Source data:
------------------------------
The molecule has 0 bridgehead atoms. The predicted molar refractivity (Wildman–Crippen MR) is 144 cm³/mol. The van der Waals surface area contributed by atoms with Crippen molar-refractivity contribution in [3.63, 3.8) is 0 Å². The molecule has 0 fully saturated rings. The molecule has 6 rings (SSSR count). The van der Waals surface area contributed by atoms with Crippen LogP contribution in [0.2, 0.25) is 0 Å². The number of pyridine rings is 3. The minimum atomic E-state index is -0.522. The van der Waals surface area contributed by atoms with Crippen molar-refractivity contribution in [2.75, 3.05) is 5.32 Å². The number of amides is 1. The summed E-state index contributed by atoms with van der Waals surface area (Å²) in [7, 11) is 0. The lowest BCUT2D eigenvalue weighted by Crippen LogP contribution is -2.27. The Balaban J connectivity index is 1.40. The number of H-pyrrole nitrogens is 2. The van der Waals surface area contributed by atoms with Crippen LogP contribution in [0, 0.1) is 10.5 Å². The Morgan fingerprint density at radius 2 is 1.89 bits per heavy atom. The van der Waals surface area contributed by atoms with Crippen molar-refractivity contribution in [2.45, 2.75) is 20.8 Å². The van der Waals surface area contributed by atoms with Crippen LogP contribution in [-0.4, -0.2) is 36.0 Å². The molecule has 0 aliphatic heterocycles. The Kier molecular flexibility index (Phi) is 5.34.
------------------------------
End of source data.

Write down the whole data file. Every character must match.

The molecule has 0 bridgehead atoms. The predicted molar refractivity (Wildman–Crippen MR) is 144 cm³/mol. The van der Waals surface area contributed by atoms with Crippen molar-refractivity contribution in [3.63, 3.8) is 0 Å². The molecule has 0 fully saturated rings. The molecule has 6 rings (SSSR count). The van der Waals surface area contributed by atoms with Crippen LogP contribution in [0.2, 0.25) is 0 Å². The number of pyridine rings is 3. The minimum atomic E-state index is -0.522. The van der Waals surface area contributed by atoms with Crippen molar-refractivity contribution in [2.75, 3.05) is 5.32 Å². The number of amides is 1. The summed E-state index contributed by atoms with van der Waals surface area (Å²) in [7, 11) is 0. The lowest BCUT2D eigenvalue weighted by Crippen LogP contribution is -2.27. The Balaban J connectivity index is 1.40. The number of H-pyrrole nitrogens is 2. The van der Waals surface area contributed by atoms with Crippen LogP contribution in [0, 0.1) is 10.5 Å². The Morgan fingerprint density at radius 2 is 1.89 bits per heavy atom. The van der Waals surface area contributed by atoms with Crippen molar-refractivity contribution in [2.45, 2.75) is 20.8 Å². The van der Waals surface area contributed by atoms with Crippen LogP contribution in [-0.4, -0.2) is 36.0 Å². The molecule has 0 aliphatic heterocycles. The Kier molecular flexibility index (Phi) is 5.34.